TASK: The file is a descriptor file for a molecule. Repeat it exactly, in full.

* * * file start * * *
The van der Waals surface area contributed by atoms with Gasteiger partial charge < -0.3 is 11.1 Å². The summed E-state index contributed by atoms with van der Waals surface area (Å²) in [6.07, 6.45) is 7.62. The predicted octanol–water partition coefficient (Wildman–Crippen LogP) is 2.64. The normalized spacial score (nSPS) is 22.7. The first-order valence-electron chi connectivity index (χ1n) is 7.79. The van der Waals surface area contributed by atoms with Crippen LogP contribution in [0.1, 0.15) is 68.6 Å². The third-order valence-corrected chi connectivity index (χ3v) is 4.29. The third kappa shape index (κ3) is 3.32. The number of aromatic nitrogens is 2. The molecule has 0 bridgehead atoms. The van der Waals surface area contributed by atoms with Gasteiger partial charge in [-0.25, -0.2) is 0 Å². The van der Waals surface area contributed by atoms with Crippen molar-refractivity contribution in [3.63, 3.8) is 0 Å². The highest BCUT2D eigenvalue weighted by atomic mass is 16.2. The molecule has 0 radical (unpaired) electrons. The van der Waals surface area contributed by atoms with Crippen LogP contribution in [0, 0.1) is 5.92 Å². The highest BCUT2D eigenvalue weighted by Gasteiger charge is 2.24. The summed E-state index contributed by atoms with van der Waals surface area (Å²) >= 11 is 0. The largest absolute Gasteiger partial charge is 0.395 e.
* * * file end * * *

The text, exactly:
The van der Waals surface area contributed by atoms with Gasteiger partial charge < -0.3 is 11.1 Å². The summed E-state index contributed by atoms with van der Waals surface area (Å²) in [6.07, 6.45) is 7.62. The predicted octanol–water partition coefficient (Wildman–Crippen LogP) is 2.64. The normalized spacial score (nSPS) is 22.7. The first-order valence-electron chi connectivity index (χ1n) is 7.79. The van der Waals surface area contributed by atoms with Crippen LogP contribution in [0.1, 0.15) is 68.6 Å². The third-order valence-corrected chi connectivity index (χ3v) is 4.29. The third kappa shape index (κ3) is 3.32. The number of aromatic nitrogens is 2. The molecule has 0 bridgehead atoms. The van der Waals surface area contributed by atoms with Gasteiger partial charge in [-0.25, -0.2) is 0 Å². The van der Waals surface area contributed by atoms with Crippen molar-refractivity contribution in [3.63, 3.8) is 0 Å². The highest BCUT2D eigenvalue weighted by atomic mass is 16.2. The molecule has 0 radical (unpaired) electrons. The van der Waals surface area contributed by atoms with Crippen LogP contribution in [0, 0.1) is 5.92 Å². The highest BCUT2D eigenvalue weighted by Gasteiger charge is 2.24. The summed E-state index contributed by atoms with van der Waals surface area (Å²) >= 11 is 0. The largest absolute Gasteiger partial charge is 0.395 e.